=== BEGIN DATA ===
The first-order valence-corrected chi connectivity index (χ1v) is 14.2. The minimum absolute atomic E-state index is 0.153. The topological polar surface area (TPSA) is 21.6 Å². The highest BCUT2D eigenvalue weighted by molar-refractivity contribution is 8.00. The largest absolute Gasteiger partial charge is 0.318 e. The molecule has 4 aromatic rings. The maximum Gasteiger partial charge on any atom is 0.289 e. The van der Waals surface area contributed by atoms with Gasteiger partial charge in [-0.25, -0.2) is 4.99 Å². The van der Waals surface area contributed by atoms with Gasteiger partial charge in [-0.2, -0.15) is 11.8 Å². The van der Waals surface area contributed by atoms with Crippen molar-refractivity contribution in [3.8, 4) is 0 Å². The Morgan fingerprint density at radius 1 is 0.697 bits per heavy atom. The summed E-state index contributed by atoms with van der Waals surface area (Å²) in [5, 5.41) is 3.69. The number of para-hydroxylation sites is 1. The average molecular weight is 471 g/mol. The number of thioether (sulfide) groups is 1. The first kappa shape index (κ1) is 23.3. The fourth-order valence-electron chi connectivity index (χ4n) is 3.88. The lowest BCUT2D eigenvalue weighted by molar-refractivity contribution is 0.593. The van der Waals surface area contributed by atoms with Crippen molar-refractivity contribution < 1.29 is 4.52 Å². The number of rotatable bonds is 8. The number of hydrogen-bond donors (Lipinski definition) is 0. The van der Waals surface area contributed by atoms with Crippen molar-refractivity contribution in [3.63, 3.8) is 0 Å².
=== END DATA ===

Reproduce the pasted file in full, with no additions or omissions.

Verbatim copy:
The first-order valence-corrected chi connectivity index (χ1v) is 14.2. The minimum absolute atomic E-state index is 0.153. The topological polar surface area (TPSA) is 21.6 Å². The highest BCUT2D eigenvalue weighted by molar-refractivity contribution is 8.00. The largest absolute Gasteiger partial charge is 0.318 e. The molecule has 4 aromatic rings. The maximum Gasteiger partial charge on any atom is 0.289 e. The van der Waals surface area contributed by atoms with Gasteiger partial charge in [-0.25, -0.2) is 4.99 Å². The van der Waals surface area contributed by atoms with Gasteiger partial charge in [-0.2, -0.15) is 11.8 Å². The van der Waals surface area contributed by atoms with Crippen molar-refractivity contribution in [3.8, 4) is 0 Å². The Morgan fingerprint density at radius 1 is 0.697 bits per heavy atom. The summed E-state index contributed by atoms with van der Waals surface area (Å²) in [5, 5.41) is 3.69. The number of para-hydroxylation sites is 1. The average molecular weight is 471 g/mol. The number of thioether (sulfide) groups is 1. The first kappa shape index (κ1) is 23.3. The fourth-order valence-electron chi connectivity index (χ4n) is 3.88. The lowest BCUT2D eigenvalue weighted by molar-refractivity contribution is 0.593. The van der Waals surface area contributed by atoms with Crippen molar-refractivity contribution < 1.29 is 4.52 Å². The number of rotatable bonds is 8. The number of hydrogen-bond donors (Lipinski definition) is 0. The van der Waals surface area contributed by atoms with Crippen molar-refractivity contribution in [3.63, 3.8) is 0 Å².